Luke Russert on snark, journalism, faith and easy targets

Let’s start the day with a quick thought from Luke Russert of NBC News, who recently sat down with David Brody of The Christian Broadcasting Network — the rather rare reporter in the Christian television world who often talks with real, live national leaders and thinkers.

Russert, of course, is the son of the late Tim Russert of Meet The Press fame, who an outspoken Catholic and quite respected by activists and leaders on both sides of American politics. Why? He was a veteran Democrat who had some understanding of the beliefs of blue-collar workers, labor-union members, Midwestern Catholics and other members of the old Democratic Party coalition that included some room for moral conservatives.

Thus, Tim Russert was known for occasionally stating the obvious truth that others declined to voice.

So, let’s let this exchange with the young Russert speak for itself:

DAVID BRODY: Do you believe the media, or if not so much the media, writ large, the much larger population has some sort of bias against whether it be a strong conservative evangelical or maybe a strong Catholic, whatever it happens to be, you know, people of faith. It just seems that if you wear it on your sleeve too much you can get bit to a degree.

LUKE RUSSERT: I think that’s absolutely accurate and I think the current world in which we live in, specifically with the American media, snark is valued. And it’s very easy to come after people of faith no matter what they’re religion is — Jewish, Catholic, Protestant, Muslim, Hindu. That you’re sort of tagged with this label of being puritanical and not understanding of others or of different viewpoints and I think that’s kind of, it’s lazy, number one, and I think it’s just something that just feeds the snickering masses if you will in that regard. …

For me, I think issues of faith are very complex. When you cover them as a journalist, you simply can’t I feel stereotype somebody as fitting into a box, because if you go out and talk to journalists, it’s “oh, evangelicals, that means die-hard Republicans, red-meat Republicans.” What is a huge issue for evangelicals? Climate change, right? Taking care of the Earth God gave us.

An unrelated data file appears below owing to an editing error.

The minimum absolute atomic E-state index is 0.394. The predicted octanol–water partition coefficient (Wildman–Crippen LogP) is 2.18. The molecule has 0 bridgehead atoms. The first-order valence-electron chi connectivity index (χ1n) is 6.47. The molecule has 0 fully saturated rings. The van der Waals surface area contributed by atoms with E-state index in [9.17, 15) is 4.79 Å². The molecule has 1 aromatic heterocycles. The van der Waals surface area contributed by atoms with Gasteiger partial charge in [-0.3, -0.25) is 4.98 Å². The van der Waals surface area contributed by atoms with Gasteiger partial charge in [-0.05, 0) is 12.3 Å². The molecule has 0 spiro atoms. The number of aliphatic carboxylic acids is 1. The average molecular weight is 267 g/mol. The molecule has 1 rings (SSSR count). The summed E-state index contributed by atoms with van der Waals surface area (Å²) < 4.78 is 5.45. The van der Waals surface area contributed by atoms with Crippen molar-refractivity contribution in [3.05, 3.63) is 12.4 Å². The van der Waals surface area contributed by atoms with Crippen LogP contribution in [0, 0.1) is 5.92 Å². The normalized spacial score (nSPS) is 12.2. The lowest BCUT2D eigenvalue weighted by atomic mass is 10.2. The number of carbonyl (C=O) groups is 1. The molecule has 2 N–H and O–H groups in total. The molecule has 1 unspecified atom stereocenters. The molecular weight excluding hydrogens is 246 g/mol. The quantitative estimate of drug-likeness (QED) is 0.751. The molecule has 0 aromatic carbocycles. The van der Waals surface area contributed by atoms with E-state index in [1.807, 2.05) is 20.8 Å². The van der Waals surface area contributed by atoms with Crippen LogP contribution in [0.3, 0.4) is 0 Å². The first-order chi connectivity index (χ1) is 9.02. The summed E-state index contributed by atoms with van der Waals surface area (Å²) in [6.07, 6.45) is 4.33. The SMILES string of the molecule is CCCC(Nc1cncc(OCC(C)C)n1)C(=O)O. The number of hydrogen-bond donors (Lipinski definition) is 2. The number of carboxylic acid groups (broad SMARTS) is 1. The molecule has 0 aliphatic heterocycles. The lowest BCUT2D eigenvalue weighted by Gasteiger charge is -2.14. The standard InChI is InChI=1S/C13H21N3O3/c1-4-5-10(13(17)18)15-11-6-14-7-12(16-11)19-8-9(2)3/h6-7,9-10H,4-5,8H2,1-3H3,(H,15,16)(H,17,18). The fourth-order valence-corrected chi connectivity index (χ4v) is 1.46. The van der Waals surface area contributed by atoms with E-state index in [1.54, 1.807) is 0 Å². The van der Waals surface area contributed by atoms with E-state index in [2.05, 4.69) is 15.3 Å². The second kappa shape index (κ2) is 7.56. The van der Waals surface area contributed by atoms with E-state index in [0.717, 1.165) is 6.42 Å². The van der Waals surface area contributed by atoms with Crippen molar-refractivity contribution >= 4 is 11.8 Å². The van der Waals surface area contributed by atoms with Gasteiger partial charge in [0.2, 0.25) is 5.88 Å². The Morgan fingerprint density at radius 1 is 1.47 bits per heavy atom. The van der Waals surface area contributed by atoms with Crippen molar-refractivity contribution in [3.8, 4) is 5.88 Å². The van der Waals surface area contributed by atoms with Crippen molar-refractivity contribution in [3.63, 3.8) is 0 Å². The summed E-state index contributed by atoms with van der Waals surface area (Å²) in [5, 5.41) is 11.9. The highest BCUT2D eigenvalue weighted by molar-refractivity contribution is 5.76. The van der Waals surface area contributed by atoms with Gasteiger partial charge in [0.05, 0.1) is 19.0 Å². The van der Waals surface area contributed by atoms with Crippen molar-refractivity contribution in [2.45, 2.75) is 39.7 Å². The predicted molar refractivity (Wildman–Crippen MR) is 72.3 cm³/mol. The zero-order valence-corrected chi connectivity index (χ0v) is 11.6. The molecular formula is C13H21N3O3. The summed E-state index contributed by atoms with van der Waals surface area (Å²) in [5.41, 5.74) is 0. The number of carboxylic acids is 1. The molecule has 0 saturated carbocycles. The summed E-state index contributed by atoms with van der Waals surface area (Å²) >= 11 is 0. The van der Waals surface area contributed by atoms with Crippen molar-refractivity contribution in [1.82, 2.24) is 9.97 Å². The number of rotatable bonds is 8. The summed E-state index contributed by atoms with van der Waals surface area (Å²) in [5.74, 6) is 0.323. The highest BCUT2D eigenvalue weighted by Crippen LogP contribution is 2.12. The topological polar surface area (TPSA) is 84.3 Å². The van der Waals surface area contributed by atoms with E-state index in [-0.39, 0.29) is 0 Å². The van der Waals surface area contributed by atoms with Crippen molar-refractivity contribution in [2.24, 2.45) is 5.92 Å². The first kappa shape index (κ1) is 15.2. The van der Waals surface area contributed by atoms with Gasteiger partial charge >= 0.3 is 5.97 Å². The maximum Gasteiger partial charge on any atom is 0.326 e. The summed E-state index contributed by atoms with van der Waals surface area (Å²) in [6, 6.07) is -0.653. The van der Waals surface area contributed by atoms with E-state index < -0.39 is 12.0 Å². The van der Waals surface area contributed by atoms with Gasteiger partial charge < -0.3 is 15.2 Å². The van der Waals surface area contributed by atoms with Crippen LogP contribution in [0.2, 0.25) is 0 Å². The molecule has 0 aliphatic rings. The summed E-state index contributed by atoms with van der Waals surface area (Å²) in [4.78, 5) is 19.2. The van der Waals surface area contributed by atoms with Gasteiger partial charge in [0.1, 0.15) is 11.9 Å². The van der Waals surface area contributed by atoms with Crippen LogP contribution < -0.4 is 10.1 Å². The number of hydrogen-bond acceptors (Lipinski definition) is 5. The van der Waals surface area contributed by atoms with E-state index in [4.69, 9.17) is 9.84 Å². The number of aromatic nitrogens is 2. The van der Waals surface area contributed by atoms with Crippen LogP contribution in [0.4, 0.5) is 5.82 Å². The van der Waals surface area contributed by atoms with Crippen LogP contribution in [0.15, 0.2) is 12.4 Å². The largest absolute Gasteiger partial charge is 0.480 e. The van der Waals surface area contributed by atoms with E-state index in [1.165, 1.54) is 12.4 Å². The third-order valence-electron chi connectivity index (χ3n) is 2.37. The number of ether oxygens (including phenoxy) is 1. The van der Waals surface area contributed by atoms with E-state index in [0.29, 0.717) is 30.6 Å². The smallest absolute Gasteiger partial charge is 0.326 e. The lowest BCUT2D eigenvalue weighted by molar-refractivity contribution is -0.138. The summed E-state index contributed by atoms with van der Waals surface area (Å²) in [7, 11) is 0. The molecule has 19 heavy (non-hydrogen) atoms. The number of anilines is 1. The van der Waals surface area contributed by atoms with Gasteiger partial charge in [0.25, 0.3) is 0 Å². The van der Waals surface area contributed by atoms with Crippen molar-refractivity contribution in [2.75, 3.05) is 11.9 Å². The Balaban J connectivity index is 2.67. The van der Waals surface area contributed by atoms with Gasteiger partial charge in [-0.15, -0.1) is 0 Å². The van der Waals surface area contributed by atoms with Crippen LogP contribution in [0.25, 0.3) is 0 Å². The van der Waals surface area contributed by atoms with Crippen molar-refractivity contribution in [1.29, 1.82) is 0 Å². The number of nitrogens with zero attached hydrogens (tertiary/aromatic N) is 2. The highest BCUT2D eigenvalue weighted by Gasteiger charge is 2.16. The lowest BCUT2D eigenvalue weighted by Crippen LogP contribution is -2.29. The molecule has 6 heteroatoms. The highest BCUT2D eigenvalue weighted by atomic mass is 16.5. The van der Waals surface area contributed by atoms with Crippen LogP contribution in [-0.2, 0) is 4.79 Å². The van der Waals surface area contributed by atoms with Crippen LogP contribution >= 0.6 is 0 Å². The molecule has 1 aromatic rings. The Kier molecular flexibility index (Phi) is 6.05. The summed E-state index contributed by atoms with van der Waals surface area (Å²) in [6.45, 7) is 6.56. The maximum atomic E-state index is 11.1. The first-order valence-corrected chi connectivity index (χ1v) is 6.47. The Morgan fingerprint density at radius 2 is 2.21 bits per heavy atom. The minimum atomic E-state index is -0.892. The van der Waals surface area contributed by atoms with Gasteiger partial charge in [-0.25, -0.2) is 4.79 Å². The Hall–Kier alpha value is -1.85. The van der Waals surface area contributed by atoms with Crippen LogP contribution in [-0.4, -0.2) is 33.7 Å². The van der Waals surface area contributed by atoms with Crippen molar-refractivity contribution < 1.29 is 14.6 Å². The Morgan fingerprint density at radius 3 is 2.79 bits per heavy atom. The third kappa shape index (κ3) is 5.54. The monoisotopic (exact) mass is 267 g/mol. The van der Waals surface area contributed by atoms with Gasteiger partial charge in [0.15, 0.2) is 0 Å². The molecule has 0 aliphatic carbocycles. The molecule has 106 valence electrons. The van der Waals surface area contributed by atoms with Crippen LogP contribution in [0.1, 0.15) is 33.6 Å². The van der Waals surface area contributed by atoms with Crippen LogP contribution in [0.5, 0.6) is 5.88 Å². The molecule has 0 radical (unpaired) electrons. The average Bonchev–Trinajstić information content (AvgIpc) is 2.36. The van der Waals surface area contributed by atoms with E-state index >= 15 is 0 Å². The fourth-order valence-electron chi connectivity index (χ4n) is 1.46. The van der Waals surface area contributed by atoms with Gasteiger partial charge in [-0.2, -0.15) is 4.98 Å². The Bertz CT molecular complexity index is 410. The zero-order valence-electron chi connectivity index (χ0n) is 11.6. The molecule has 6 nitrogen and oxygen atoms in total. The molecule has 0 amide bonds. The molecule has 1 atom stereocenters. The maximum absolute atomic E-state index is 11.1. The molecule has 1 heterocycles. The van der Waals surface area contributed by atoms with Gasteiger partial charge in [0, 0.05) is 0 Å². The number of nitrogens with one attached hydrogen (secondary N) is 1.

Same thing for Catholics. “You’re a practicing Catholic. That must mean you hate gay marriage and you hate people who’ve had abortions.” Well, what else? You’re also opposed to the death penalty. You’re a Catholic, and you’re also trying very much to alleviate people out of poverty. So too much, I believe, folks try and stereotype in these boxes when people wear their faith on their sleeve. And I’m always very, very cautious of that. That, alright, when Rick Santorum goes out there, wears Catholicism on his sleeve, he absolutely should be pushed with questions about contraception, about gay marriage, but also should be pushed with questions about poverty, about education, things of that level. And the same with evangelicals.

I would also add that it helps, from time to time, to ask people on the left side of the political and cultural aisle precisely the same questions (yes, including the one about the death penalty).

Now, it would be easy for GetReligion readers to focus on one or two details in Russert’s remarks (all evangelicals are pumped up about climate change, for example) and miss the larger point.

Constructive discussion, please. Please stick to the core journalism issue.

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About tmatt

Terry Mattingly directs the Washington Journalism Center at the Council for Christian Colleges and Universities. He writes a weekly column for the Universal Syndicate.

  • James G.

    In my view, good, healthy television political coverage died with Tim Russert. He was the gold standard, and right now we have mostly tinfoil. Russert wasn’t just a good journalist, he was a good man. If Luke aspires to the same excellence and fairness (and toughness), more power to him.

    • tmatt

      And your comment on what Luke had to say?

      • James G.

        I thought he was correct about snark, and feeding “the snickering masses”, and correct to point out that the pigeon-holing and stereotyping misses the greater complexities of evangelical and Catholic beliefs. The problem is, as long as snark and stereotyping are what play to the peanut gallery, complexities and deeper questions only get in the way…as seen in his remarks on abortion and the death penalty.